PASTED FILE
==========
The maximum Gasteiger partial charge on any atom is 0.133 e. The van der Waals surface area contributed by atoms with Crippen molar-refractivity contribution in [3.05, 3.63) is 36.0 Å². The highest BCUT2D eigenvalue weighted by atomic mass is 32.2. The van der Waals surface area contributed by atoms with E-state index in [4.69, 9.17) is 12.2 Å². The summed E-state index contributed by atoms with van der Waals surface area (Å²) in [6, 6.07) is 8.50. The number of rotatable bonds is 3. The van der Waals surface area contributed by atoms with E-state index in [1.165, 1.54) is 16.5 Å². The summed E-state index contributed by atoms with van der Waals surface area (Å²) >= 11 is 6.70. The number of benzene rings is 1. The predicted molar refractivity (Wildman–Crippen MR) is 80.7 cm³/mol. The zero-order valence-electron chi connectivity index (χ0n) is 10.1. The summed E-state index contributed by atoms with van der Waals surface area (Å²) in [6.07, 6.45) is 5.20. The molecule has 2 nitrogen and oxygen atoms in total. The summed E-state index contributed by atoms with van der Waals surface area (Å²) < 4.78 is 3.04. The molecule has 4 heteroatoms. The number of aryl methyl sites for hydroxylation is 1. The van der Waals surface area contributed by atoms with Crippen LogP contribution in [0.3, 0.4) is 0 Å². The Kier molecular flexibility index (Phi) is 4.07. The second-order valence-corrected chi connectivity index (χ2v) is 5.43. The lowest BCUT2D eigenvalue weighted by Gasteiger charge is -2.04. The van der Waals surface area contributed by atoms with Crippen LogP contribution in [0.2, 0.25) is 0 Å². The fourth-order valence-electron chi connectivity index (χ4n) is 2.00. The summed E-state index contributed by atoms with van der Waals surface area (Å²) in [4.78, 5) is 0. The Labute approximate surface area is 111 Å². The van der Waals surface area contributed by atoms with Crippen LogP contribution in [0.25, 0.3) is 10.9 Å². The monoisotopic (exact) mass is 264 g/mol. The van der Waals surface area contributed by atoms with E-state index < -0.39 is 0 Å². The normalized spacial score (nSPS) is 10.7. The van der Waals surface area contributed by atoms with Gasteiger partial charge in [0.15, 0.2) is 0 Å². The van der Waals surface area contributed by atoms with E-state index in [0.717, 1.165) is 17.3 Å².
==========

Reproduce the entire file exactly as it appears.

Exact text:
The maximum Gasteiger partial charge on any atom is 0.133 e. The van der Waals surface area contributed by atoms with Crippen molar-refractivity contribution in [3.05, 3.63) is 36.0 Å². The highest BCUT2D eigenvalue weighted by atomic mass is 32.2. The van der Waals surface area contributed by atoms with E-state index in [4.69, 9.17) is 12.2 Å². The summed E-state index contributed by atoms with van der Waals surface area (Å²) in [6, 6.07) is 8.50. The number of rotatable bonds is 3. The van der Waals surface area contributed by atoms with E-state index in [1.165, 1.54) is 16.5 Å². The summed E-state index contributed by atoms with van der Waals surface area (Å²) >= 11 is 6.70. The number of benzene rings is 1. The predicted molar refractivity (Wildman–Crippen MR) is 80.7 cm³/mol. The zero-order valence-electron chi connectivity index (χ0n) is 10.1. The summed E-state index contributed by atoms with van der Waals surface area (Å²) in [6.07, 6.45) is 5.20. The molecule has 2 nitrogen and oxygen atoms in total. The summed E-state index contributed by atoms with van der Waals surface area (Å²) < 4.78 is 3.04. The molecule has 4 heteroatoms. The number of aryl methyl sites for hydroxylation is 1. The van der Waals surface area contributed by atoms with Crippen LogP contribution in [0.3, 0.4) is 0 Å². The Kier molecular flexibility index (Phi) is 4.07. The second-order valence-corrected chi connectivity index (χ2v) is 5.43. The lowest BCUT2D eigenvalue weighted by Gasteiger charge is -2.04. The van der Waals surface area contributed by atoms with Crippen LogP contribution in [0.2, 0.25) is 0 Å². The fourth-order valence-electron chi connectivity index (χ4n) is 2.00. The summed E-state index contributed by atoms with van der Waals surface area (Å²) in [4.78, 5) is 0. The Labute approximate surface area is 111 Å². The van der Waals surface area contributed by atoms with Crippen LogP contribution in [0.25, 0.3) is 10.9 Å². The monoisotopic (exact) mass is 264 g/mol. The van der Waals surface area contributed by atoms with E-state index < -0.39 is 0 Å². The normalized spacial score (nSPS) is 10.7. The van der Waals surface area contributed by atoms with Gasteiger partial charge in [0.15, 0.2) is 0 Å². The van der Waals surface area contributed by atoms with E-state index in [0.717, 1.165) is 17.3 Å².